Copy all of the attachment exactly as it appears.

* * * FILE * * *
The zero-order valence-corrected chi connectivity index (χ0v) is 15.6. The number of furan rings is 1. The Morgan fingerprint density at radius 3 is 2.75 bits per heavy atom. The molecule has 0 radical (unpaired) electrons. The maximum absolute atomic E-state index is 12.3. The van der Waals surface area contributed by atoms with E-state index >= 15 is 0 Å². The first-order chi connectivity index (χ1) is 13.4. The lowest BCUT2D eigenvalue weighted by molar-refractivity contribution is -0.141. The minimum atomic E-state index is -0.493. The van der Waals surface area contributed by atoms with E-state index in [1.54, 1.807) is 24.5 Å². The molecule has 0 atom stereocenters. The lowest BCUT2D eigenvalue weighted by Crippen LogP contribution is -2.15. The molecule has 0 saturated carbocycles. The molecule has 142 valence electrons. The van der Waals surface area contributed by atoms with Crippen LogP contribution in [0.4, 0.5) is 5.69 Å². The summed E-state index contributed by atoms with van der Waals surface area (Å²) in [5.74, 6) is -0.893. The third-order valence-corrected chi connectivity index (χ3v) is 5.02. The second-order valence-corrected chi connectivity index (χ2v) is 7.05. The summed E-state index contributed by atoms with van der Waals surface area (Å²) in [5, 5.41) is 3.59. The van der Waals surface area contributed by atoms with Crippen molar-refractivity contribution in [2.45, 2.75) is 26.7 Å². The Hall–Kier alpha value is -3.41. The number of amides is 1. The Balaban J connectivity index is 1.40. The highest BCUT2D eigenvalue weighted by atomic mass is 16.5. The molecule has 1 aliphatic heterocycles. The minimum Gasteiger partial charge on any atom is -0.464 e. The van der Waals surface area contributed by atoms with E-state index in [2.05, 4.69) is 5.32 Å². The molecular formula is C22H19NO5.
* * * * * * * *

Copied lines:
The zero-order valence-corrected chi connectivity index (χ0v) is 15.6. The number of furan rings is 1. The Morgan fingerprint density at radius 3 is 2.75 bits per heavy atom. The molecule has 0 radical (unpaired) electrons. The maximum absolute atomic E-state index is 12.3. The van der Waals surface area contributed by atoms with E-state index >= 15 is 0 Å². The first-order chi connectivity index (χ1) is 13.4. The lowest BCUT2D eigenvalue weighted by molar-refractivity contribution is -0.141. The minimum atomic E-state index is -0.493. The van der Waals surface area contributed by atoms with E-state index in [1.54, 1.807) is 24.5 Å². The molecule has 0 atom stereocenters. The lowest BCUT2D eigenvalue weighted by Crippen LogP contribution is -2.15. The molecule has 0 saturated carbocycles. The molecule has 142 valence electrons. The van der Waals surface area contributed by atoms with Crippen LogP contribution in [0.4, 0.5) is 5.69 Å². The summed E-state index contributed by atoms with van der Waals surface area (Å²) in [5.74, 6) is -0.893. The third-order valence-corrected chi connectivity index (χ3v) is 5.02. The second-order valence-corrected chi connectivity index (χ2v) is 7.05. The summed E-state index contributed by atoms with van der Waals surface area (Å²) in [5, 5.41) is 3.59. The van der Waals surface area contributed by atoms with Crippen molar-refractivity contribution in [2.45, 2.75) is 26.7 Å². The Hall–Kier alpha value is -3.41. The number of amides is 1. The Balaban J connectivity index is 1.40. The highest BCUT2D eigenvalue weighted by atomic mass is 16.5. The molecule has 1 aliphatic heterocycles. The minimum Gasteiger partial charge on any atom is -0.464 e. The van der Waals surface area contributed by atoms with E-state index in [2.05, 4.69) is 5.32 Å². The molecular formula is C22H19NO5.